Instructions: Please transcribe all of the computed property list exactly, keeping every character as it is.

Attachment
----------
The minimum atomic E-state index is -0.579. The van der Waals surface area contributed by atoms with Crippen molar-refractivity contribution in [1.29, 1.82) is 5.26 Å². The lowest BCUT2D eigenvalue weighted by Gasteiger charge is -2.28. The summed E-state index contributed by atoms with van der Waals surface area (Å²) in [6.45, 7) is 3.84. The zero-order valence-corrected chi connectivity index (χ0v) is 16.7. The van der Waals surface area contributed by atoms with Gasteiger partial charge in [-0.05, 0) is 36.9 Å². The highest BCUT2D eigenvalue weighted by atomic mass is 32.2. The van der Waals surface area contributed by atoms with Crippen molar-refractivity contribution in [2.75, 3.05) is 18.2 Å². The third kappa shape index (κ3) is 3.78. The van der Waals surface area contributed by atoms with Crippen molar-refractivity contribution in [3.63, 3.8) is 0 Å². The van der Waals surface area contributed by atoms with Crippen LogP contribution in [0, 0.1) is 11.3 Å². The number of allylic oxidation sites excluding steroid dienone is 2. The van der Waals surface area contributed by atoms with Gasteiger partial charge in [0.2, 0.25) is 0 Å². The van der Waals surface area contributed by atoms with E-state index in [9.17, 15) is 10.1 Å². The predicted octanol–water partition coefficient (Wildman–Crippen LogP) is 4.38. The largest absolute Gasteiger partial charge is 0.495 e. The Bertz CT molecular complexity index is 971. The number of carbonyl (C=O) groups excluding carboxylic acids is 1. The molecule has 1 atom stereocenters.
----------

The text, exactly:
The minimum atomic E-state index is -0.579. The van der Waals surface area contributed by atoms with Crippen molar-refractivity contribution in [1.29, 1.82) is 5.26 Å². The lowest BCUT2D eigenvalue weighted by Gasteiger charge is -2.28. The summed E-state index contributed by atoms with van der Waals surface area (Å²) in [6.45, 7) is 3.84. The zero-order valence-corrected chi connectivity index (χ0v) is 16.7. The van der Waals surface area contributed by atoms with Gasteiger partial charge in [-0.05, 0) is 36.9 Å². The highest BCUT2D eigenvalue weighted by atomic mass is 32.2. The van der Waals surface area contributed by atoms with Crippen molar-refractivity contribution in [2.75, 3.05) is 18.2 Å². The third kappa shape index (κ3) is 3.78. The van der Waals surface area contributed by atoms with Crippen molar-refractivity contribution in [3.63, 3.8) is 0 Å². The van der Waals surface area contributed by atoms with Crippen LogP contribution in [0, 0.1) is 11.3 Å². The number of allylic oxidation sites excluding steroid dienone is 2. The van der Waals surface area contributed by atoms with Gasteiger partial charge in [0.2, 0.25) is 0 Å². The van der Waals surface area contributed by atoms with E-state index in [9.17, 15) is 10.1 Å². The predicted octanol–water partition coefficient (Wildman–Crippen LogP) is 4.38. The largest absolute Gasteiger partial charge is 0.495 e. The Bertz CT molecular complexity index is 971. The number of carbonyl (C=O) groups excluding carboxylic acids is 1. The molecule has 1 atom stereocenters.